The conversation surrounding this election is part of a broader debate on the composition of international courts and whether they are representative of the populations they serve. The GQUAL Campaign has focused on whether courts are representative by gender, and there is increased debate over whether the developing world and Asia are adequately represented on international courts and tribunals. [GQUAL Campaign] One consideration in the election is the tension between the General Assembly and the Security Council, where some members of the General Assembly feel that their voice is not being heard or is being downplayed by the permanent members of the Security Council – China, Russia, United States, United Kingdom, and France. [Times of India; Guardian] Additionally, with Judge Bhandari remaining on the Court, there will be four judges from Asia on the Court, one more than prior to the elections, and one fewer judge representing the western European and other States on the Court. [EJIL: Talk!] See ICJ, All Members. Read more
In May, various universal bodies and experts will assess States’ compliance with their human rights obligations by conducting country visits, engaging in interactive dialogues, and reviewing reports from States and civil society, and human rights bodies in the African, Inter-American, and European human rights systems will hold sessions or hearings on individual complaints. Four UN treaty bodies will meet to engage with States regarding their treaty obligations pertaining to torture; racial discrimination; the rights of the child; and economic, social, and cultural rights. Four UN special procedure mandate holders and two working groups will conduct country visits, and three working groups will hold sessions in Geneva, Switzerland to discuss issues pertaining to discrimination against women, transnational corporations, and enforced disappearances. The Universal Periodic Review (UPR) Working Group will also be in session and will conduct interactive dialogues with representatives from 14 States.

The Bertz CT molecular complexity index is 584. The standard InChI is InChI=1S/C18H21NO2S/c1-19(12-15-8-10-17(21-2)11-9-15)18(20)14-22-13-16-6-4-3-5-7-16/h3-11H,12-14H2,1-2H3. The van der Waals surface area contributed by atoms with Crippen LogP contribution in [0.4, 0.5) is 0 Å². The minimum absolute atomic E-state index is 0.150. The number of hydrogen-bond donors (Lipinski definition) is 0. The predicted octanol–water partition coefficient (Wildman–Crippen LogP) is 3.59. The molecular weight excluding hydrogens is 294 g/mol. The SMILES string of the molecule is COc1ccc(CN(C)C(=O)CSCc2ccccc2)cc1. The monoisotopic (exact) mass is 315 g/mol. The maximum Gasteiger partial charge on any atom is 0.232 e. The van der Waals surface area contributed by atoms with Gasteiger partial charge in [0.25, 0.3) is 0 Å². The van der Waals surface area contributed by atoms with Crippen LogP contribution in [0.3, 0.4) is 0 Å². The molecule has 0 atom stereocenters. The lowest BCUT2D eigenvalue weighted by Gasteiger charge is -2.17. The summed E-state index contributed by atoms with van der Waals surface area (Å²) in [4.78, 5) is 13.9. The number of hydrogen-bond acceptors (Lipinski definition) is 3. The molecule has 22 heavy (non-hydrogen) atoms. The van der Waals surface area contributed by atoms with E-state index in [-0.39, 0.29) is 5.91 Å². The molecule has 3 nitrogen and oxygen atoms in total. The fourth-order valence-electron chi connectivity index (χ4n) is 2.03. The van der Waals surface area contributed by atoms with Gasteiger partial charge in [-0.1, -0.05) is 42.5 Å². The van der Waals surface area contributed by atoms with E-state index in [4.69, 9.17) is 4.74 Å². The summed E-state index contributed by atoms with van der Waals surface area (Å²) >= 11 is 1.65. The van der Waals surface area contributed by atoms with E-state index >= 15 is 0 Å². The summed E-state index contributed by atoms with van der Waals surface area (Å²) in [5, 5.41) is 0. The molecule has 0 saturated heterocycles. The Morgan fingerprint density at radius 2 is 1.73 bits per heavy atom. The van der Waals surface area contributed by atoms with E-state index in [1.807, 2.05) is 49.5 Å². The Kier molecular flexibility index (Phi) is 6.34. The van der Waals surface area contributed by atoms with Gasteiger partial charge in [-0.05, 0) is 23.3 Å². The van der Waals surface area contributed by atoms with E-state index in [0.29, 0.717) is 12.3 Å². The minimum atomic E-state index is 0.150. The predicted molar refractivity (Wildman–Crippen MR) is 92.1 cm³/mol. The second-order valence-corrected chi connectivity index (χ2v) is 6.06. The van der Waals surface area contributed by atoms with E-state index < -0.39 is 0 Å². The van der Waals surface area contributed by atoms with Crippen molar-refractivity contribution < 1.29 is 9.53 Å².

Regionally, the African Commission on Human and Peoples’ Rights, African Court on Human and Peoples’ Rights, Inter-American Commission on Human Rights, Inter-American Court of Human Rights, and the European Committee of Social Rights will all be in session. Additionally, a chamber of the European Court of Human Rights will hear a case concerning the right to fair trial, the right to private life, the right to property, and the right to an effective remedy.
The UN treaty body sessions and the public hearings of the European Court, Inter-American Commission, Inter-American Court, and African Court may be watched via UN Web TV, the European Court’s website, the Inter-American Commission’s website, Vimeo, and YouTube, respectively. To view human rights bodies’ past and future activities, visit the IJRC Hearings & Sessions Calendar. Read more
The United Nations General Assembly will host its first UN Summit for Refugees and Migrants (the Summit) on Monday September 19, 2016 at the UN Headquarters in New York to address one of the greatest current global challenges: the millions of refugees and migrants on the move. [UN News Centre] The Summit will bring together heads of state and government officials, UN agency leaders, members of the private sector, civil society organizations, and others with the goal of adopting a final outcome document aimed at strengthening international governance of international migration and at providing long-term and sustainable solutions to the increasing numbers of refugees and migrants on the move. The draft outcome document has drawn criticism from civil society, including regarding revisions won by States who objected to a prohibition on detaining child migrants and did not want to commit to resettling 10 percent of refugees annually. [New York Times: Summit] The Summit will be available via webcast at webtv.un.org.
Later this week, IJRC will host The Human Rights of Migrants, a seminar for advocates on the international protections and advocacy opportunities available to those working to protect the fundamental rights of migrants and asylum seekers in the United States. The training will take place on September 23 at UC Hastings in San Francisco and is co-sponsored by the Center for Gender & Refugee Studies. The training will be webcast live. Read more
The Extraordinary African Chambers, a special criminal court, opened on February 8, 2013 in the West African nation of Senegal to prepare a case against former Chadian president Hissène Habré. [NY Times] Habré has been accused of responsibility for the deaths of more than 40,000 people and the torture of more than 20,000 during his eight-year rule of Chad, from 1982 to 1990.
Habré has yet to be indicted by the Extraordinary African Chambers. However, his prosecution has been sought in connection with the serious human rights abuses committed by his government, which included politically- and ethnically-motivated extrajudicial killings and torture. [HRDAG] In particular, analysts have concluded that Habré was, at minimum, aware that Read more